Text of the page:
An exhibition of Thai silks struggles to present a shared cultural history

Thailand’s Queen Sirikit encouraged fashion houses such as Kate Spade to use mudmee for their Thai collections
The most visible recent shift in the exhibition space is the movement towards textiles. Swathes of hand-spun cloth have replaced traditional paintings and sculptures. Textile exhibitions also become spaces that offer a contemporary look at social and political histories. “Mudmee: A Shared Silk Heritage”, an exhibition of Thai silk weaves and their India connection, promised to be one such exploration.

Organised by the Thai Embassy and hosted by the National Museum in New Delhi, the exhibition proves to be a half-hearted effort to reimagine Thailand’s history through its textiles. As one walks in, the dimly lit exhibition room is decidedly gloomy. Textiles inside glass cases and pedestals are lit up in the only pools of light in the room, but little attention seems to have been paid to how these are displayed.

One would assume that textiles could either by divided by the period they belong to, the motifs they represent or by different levels of craftsmanship. “Mudmee” represents no such thoughtfulness. Most of the weaves on display are from the 20th and 21st centuries and there is not a single piece that dates to the Ayutthaya period between 14thand 18th centuries. The captions accompanying the fabric on display detail some motifs, but offer no explanations about why they are significant or how they relate to Thai culture.

Explanations of the country’s rich history, though, are available in a helpful brochure. The Thai word mudmee stands for tying silk yarns before weaving. This Thai silk is woven with two shafts in a plain-weave construction, which means that the final product has the same colours on both sides. The weaves themselves are strikingly similar to Indian ikat designs, be it the Patolas of Gujarat, Sambalpuri saris of Odisha or Andhra Pradesh’s telia rumaal. This is where the long, shared history between Thailand and India could have been examined.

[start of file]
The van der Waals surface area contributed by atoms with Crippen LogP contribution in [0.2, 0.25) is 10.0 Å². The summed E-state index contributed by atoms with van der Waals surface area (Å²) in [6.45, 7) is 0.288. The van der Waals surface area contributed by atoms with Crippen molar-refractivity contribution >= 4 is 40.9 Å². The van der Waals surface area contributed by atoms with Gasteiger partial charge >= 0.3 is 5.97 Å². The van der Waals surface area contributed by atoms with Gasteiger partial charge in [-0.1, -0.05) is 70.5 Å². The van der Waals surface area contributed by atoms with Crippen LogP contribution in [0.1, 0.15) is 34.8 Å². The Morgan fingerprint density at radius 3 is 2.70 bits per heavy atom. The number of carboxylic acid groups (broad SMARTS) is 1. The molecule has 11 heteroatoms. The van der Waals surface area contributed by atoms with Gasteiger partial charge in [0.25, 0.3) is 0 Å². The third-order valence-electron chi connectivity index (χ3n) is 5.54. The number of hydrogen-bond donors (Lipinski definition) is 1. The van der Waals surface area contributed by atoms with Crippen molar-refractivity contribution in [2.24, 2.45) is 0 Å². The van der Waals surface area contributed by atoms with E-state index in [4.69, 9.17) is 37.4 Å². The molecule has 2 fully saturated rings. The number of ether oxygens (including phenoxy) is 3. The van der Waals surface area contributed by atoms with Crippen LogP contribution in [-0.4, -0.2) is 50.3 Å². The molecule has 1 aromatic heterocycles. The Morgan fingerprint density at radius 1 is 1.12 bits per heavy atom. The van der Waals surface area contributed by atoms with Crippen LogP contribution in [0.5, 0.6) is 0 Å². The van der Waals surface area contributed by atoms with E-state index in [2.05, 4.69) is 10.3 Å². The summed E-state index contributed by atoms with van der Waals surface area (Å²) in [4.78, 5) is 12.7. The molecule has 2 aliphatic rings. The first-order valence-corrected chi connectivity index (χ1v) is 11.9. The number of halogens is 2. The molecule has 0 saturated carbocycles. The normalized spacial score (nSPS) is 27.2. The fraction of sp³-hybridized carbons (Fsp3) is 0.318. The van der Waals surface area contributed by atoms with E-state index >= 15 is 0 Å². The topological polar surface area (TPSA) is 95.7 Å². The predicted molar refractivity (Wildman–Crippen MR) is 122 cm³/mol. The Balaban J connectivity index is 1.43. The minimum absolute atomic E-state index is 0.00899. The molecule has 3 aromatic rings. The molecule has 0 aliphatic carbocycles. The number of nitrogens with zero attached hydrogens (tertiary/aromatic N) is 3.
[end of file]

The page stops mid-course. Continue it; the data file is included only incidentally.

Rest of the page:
A 21st-century mudmee silk temple hanging from the Surin Province, coloured with natural dyes and created with a twill weave as well as a resist-dyed weft weave (the central field portrays motifs of the pavillion, temple and stupa)
For instance, Thailand, once called Siam, was known to import Indian textiles such as block-printed cotton from Masulipatnam in Andhra Pradesh, silk brocade from Varanasi and Patola from Gujarat during the Ayutthaya period. Siam’s royal court would often commission Indian silks with their own flame motifs, which can today be found in the art and architecture of Thailand. An early part of this trade activity is also known to be a part of the Silk Route.

This is precisely the “shared silk heritage” that begged exploration. The National Museum has quite an extensive archive of Indian textiles, which could perhaps have been juxtaposed with Thai weaves to glean cultural similarities. This was perhaps the intention of the exhibition, but unfortunately has remained no more than that. Only one Patola sari has been displayed in the name of demonstrating shared histories.

The only really interesting aspect of the exhibition is the use of silk in contemporary Thai couture. Mudmee was a dying craft in Thailand when Queen Sirikit began efforts to revive the weave and modernise it. Since then, the silk weave has received royal patronage and the Queen Sirikit Museum of Textiles was set up. Sirikit also commissioned French couturiers Pierre Balmain and Erik Mortense as well as several other Thai designers to create outfits using mudmee for her public appearances. As part of this revivalist attempt, the exhibition also showcases footwear by Kate Spade and a Michael Kors dress that have been created using mudmee.

A Patola sari from the archives of the National Museum
Merely improving the exhibition design — by breaking the monotony and two-dimensionality of a fabric using height, light and movement — could have translated intention into reality. Meanwhile, “Mudmee” remains a lost opportunity, amid the growing number of experimental, thoughtful and truly innovative textile exhibitions being hosted in the city.

Mudmee: A Shared History” will be on view at the National Museum, New Delhi, till September 25